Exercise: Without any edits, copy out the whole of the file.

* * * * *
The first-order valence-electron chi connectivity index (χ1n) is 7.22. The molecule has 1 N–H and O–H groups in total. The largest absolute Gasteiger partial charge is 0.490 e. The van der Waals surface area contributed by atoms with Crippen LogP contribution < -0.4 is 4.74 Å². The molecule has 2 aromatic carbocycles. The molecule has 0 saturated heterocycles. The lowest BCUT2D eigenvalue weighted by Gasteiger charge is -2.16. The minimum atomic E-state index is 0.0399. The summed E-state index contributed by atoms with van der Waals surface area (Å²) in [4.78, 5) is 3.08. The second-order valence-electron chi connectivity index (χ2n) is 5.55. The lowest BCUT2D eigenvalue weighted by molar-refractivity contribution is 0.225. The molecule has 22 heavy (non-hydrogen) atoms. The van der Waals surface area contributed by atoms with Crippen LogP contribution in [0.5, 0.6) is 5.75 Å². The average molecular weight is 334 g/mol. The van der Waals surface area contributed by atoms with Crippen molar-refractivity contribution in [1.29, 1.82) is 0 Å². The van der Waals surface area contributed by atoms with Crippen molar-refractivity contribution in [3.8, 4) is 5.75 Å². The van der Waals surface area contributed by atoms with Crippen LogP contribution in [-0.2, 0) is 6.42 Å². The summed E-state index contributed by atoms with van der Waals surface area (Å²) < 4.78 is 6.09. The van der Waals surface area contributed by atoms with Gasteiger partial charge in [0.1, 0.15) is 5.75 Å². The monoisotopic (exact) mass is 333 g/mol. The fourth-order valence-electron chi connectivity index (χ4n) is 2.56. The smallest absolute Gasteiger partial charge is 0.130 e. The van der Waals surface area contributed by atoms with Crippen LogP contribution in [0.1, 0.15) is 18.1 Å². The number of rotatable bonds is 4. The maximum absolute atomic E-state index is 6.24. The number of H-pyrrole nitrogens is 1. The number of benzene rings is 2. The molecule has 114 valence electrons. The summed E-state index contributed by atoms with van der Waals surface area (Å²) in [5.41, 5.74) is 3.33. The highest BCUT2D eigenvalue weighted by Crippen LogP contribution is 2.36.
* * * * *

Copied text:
The first-order valence-electron chi connectivity index (χ1n) is 7.22. The molecule has 1 N–H and O–H groups in total. The largest absolute Gasteiger partial charge is 0.490 e. The van der Waals surface area contributed by atoms with Crippen LogP contribution < -0.4 is 4.74 Å². The molecule has 2 aromatic carbocycles. The molecule has 0 saturated heterocycles. The lowest BCUT2D eigenvalue weighted by Gasteiger charge is -2.16. The minimum atomic E-state index is 0.0399. The summed E-state index contributed by atoms with van der Waals surface area (Å²) in [4.78, 5) is 3.08. The second-order valence-electron chi connectivity index (χ2n) is 5.55. The lowest BCUT2D eigenvalue weighted by molar-refractivity contribution is 0.225. The molecule has 22 heavy (non-hydrogen) atoms. The van der Waals surface area contributed by atoms with Crippen LogP contribution in [0.5, 0.6) is 5.75 Å². The average molecular weight is 334 g/mol. The van der Waals surface area contributed by atoms with Crippen molar-refractivity contribution in [1.29, 1.82) is 0 Å². The van der Waals surface area contributed by atoms with Crippen molar-refractivity contribution in [3.8, 4) is 5.75 Å². The van der Waals surface area contributed by atoms with Crippen LogP contribution in [-0.2, 0) is 6.42 Å². The summed E-state index contributed by atoms with van der Waals surface area (Å²) < 4.78 is 6.09. The van der Waals surface area contributed by atoms with Gasteiger partial charge in [0.1, 0.15) is 5.75 Å². The monoisotopic (exact) mass is 333 g/mol. The fourth-order valence-electron chi connectivity index (χ4n) is 2.56. The smallest absolute Gasteiger partial charge is 0.130 e. The van der Waals surface area contributed by atoms with Crippen LogP contribution in [0.1, 0.15) is 18.1 Å². The number of rotatable bonds is 4. The maximum absolute atomic E-state index is 6.24. The number of H-pyrrole nitrogens is 1. The number of benzene rings is 2. The molecule has 114 valence electrons. The summed E-state index contributed by atoms with van der Waals surface area (Å²) in [5.41, 5.74) is 3.33. The highest BCUT2D eigenvalue weighted by Crippen LogP contribution is 2.36.